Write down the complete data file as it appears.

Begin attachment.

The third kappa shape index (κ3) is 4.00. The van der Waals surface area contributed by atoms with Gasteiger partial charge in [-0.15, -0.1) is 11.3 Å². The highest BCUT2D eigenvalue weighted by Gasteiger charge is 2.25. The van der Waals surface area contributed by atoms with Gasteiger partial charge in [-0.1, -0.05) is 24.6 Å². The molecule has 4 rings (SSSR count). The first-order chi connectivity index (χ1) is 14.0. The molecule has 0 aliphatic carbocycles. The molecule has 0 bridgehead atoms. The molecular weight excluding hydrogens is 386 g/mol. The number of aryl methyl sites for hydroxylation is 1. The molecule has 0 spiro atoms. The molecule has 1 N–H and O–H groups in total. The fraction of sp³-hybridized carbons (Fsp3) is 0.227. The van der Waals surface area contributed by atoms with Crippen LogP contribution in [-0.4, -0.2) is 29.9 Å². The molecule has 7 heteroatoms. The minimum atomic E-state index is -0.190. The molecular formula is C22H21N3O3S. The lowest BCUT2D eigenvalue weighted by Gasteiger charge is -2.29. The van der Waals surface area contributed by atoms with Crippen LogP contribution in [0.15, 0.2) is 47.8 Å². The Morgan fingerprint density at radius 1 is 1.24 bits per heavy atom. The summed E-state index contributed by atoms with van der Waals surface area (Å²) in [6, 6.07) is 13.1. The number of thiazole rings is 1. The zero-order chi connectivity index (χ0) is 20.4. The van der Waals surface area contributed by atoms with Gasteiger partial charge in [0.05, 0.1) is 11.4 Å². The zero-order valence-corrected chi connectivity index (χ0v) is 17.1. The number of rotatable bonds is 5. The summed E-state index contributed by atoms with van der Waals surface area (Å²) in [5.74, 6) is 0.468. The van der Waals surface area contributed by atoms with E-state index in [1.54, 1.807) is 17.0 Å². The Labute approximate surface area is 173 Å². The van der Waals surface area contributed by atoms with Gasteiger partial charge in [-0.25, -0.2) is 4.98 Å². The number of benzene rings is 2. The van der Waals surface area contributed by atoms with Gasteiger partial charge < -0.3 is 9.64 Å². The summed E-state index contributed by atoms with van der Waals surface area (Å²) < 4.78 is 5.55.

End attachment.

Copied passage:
The third kappa shape index (κ3) is 4.00. The van der Waals surface area contributed by atoms with Gasteiger partial charge in [-0.15, -0.1) is 11.3 Å². The highest BCUT2D eigenvalue weighted by Gasteiger charge is 2.25. The van der Waals surface area contributed by atoms with Gasteiger partial charge in [-0.1, -0.05) is 24.6 Å². The molecule has 4 rings (SSSR count). The first-order chi connectivity index (χ1) is 14.0. The molecule has 0 aliphatic carbocycles. The molecule has 0 bridgehead atoms. The molecular weight excluding hydrogens is 386 g/mol. The number of aryl methyl sites for hydroxylation is 1. The molecule has 0 spiro atoms. The molecule has 1 N–H and O–H groups in total. The fraction of sp³-hybridized carbons (Fsp3) is 0.227. The van der Waals surface area contributed by atoms with Crippen LogP contribution in [-0.4, -0.2) is 29.9 Å². The molecule has 7 heteroatoms. The minimum atomic E-state index is -0.190. The molecular formula is C22H21N3O3S. The lowest BCUT2D eigenvalue weighted by Gasteiger charge is -2.29. The van der Waals surface area contributed by atoms with Crippen LogP contribution in [0.15, 0.2) is 47.8 Å². The Morgan fingerprint density at radius 1 is 1.24 bits per heavy atom. The summed E-state index contributed by atoms with van der Waals surface area (Å²) in [6, 6.07) is 13.1. The number of thiazole rings is 1. The zero-order chi connectivity index (χ0) is 20.4. The van der Waals surface area contributed by atoms with Gasteiger partial charge in [0.05, 0.1) is 11.4 Å². The zero-order valence-corrected chi connectivity index (χ0v) is 17.1. The number of rotatable bonds is 5. The summed E-state index contributed by atoms with van der Waals surface area (Å²) in [5.74, 6) is 0.468. The van der Waals surface area contributed by atoms with E-state index in [1.54, 1.807) is 17.0 Å². The Labute approximate surface area is 173 Å². The van der Waals surface area contributed by atoms with Gasteiger partial charge in [-0.25, -0.2) is 4.98 Å². The number of benzene rings is 2. The van der Waals surface area contributed by atoms with Gasteiger partial charge < -0.3 is 9.64 Å². The summed E-state index contributed by atoms with van der Waals surface area (Å²) < 4.78 is 5.55.